Let's begin by defining a simple array:

const cars = [
    'Mazda', 
    'Ford', 
    'Renault', 
    'Opel', 
    'Mazda'
]

As you can see, the first and the last item are the same. Finding this duplicate is straightforward considering that we have an array of items that are a primitive type. To achieve this, we can simply use the method filter along with the indexOf method within the provided callback.

const unique = cars.filter((car, idx) => cars.indexOf(car) === idx);
console.log(unique); // outputs ['Mazda', 'Ford', 'Renault', 'Opel']

Note that the indexOf method will return the first occurrence of an item within the array. This is why we can compare the index returned by the indexOf method with the current index in each iteration to see if the current item is a duplicate.

Finding Object Duplicates

This is the tricky part. Objects are compared via reference rather than the value or structure. This means that if we compare two objects that are exactly the same they won't match. We cannot simply do something like obj1 === obj2 because of the way they are compared.

const obj1 = {
   name: 'John',
   surname: 'Doe'
}

const obj2 = {
   name: 'John',
   surname: 'Doe'
}

const match = obj1 === obj2;
console.log(match) // outputs false

Now, what if we have an array of object duplicates? How are we going to filter out those? Considering what we've just read, it's not possible to use something simple like indexOf.

Example array:

const names = [{
   name: 'John',
   surname: 'Doe'
}, {
   name: 'Muhamed',
   surname: 'Ali'
}, {
   name: 'Mike',
   surname: 'Tyson'
}, {
   name: 'John',
   surname: 'Doe'
}, {
   name: 'John',
   surname: 'Doe'
}, {
   name: 'Mike',
   surname: 'Tyson'
}, {
   name: 'Mike',
   surname: 'Tyson'
}];

As you can see, we have a couple of duplicate items. Let's implement the function that will find the duplicates.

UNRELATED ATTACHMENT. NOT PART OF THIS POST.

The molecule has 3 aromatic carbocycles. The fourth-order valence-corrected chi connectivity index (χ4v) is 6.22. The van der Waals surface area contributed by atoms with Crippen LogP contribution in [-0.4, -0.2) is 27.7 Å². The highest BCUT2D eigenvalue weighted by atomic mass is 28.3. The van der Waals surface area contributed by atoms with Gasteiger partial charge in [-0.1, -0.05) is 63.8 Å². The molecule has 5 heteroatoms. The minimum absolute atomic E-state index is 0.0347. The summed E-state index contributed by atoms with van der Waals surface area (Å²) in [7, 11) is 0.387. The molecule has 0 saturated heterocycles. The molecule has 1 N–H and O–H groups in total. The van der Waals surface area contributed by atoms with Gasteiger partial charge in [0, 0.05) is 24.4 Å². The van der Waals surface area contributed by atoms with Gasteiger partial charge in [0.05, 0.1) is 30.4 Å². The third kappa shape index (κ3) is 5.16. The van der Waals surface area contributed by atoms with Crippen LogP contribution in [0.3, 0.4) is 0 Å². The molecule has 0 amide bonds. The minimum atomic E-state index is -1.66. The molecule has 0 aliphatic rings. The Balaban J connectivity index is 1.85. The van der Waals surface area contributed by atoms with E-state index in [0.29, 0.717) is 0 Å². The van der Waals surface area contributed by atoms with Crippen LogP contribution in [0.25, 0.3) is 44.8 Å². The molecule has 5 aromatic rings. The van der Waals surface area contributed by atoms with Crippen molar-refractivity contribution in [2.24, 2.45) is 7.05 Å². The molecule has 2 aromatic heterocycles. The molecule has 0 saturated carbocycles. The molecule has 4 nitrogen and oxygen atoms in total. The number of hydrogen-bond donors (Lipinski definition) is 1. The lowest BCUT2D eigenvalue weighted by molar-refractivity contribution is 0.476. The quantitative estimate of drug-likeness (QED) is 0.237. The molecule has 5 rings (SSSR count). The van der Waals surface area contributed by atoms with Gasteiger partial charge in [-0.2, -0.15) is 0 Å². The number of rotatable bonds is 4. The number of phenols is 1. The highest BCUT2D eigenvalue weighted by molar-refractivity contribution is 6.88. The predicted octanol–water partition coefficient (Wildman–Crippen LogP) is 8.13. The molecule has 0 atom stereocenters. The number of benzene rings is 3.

The Longer Version

In this approach, we will manually loop through the source array (forEach method) and check if each item exists in the resulting array by using the find method. Considering that we have an array of objects, we must compare each property of the current object in order to make sure that the items are the same. Broken down into steps the process looks like this:

  1. Get the object properties
  2. Define the resulting arrays (unique and duplicates)
  3. Loop through the source array
  4. Try to locate the current item within the unique array
  5. If the item is found, push it into the duplicates otherwise into the unique array
const findDuplicates = (source) => {
    const keys = Object.keys(source[0]);
    let unique = [], duplicates = [];

    source.forEach((item, idx) => {
        
        if(idx == 0) {
            unique.push(item);
            return;
        };

        const resultItem = unique.find(resultItem => {
            let notFound = true;

            keys.forEach(key => {
                notFound = notFound && 
                    item[key] != resultItem[key];
            });

            return !notFound;
        });

        (!resultItem ? unique : duplicates).push(item);

    });

    return { unique: unique, duplicates: duplicates };
};

const result = findDuplicates(names);
console.log(result.unique, result.duplicates);

// expected output

// unique items

// 0: {name: "John", surname: "Doe"}
// 1: {name: "Muhamed", surname: "Ali"}
// 2: {name: "Mike", surname: "Tyson"}

// duplicate items

// 0: {name: "John", surname: "Doe"}
// 1: {name: "John", surname: "Doe"}
// 2: {name: "Mike", surname: "Tyson"}
// 3: {name: "Mike", surname: "Tyson"}

A Bit Shorter Version

We could use the reduce method in order to achieve the same thing. This is a very powerful method and it can be used to transform the array into the desired result. It accepts a callback as a parameter which is executed for each item in the array. The return value of the callback is the given accumulator modified within each iteration. Considering that this is not an article about the reduce method, check out the official MDN documentation

Ok, back to our code. The modified version of the findDuplicates method looks like this:

const findDuplicates = (source) => {
    const keys = Object.keys(source[0]);
    return source.reduce((acc, item) => {
        const resultItem = acc.unique.find(x => {
            let notFound = true;

            keys.forEach(key => {
                notFound = notFound && 
                    item[key] != x[key];
            });

            return !notFound;
        });

        (!resultItem ? acc.unique : acc.duplicates).push(item);
        return acc;
    }, {
        unique: [],
        duplicates: []
    })
};

The modified version should return the same resulting arrays as it did before.

// unique items

// 0: {name: "John", surname: "Doe"}
// 1: {name: "Muhamed", surname: "Ali"}
// 2: {name: "Mike", surname: "Tyson"}

// duplicate items

// 0: {name: "John", surname: "Doe"}
// 1: {name: "John", surname: "Doe"}
// 2: {name: "Mike", surname: "Tyson"}
// 3: {name: "Mike", surname: "Tyson"}

That's it. Thank you for reading and see you in the next article.

Further Reading

See this cheat sheet that will guide you through the most common use cases when it comes to the array manipulation.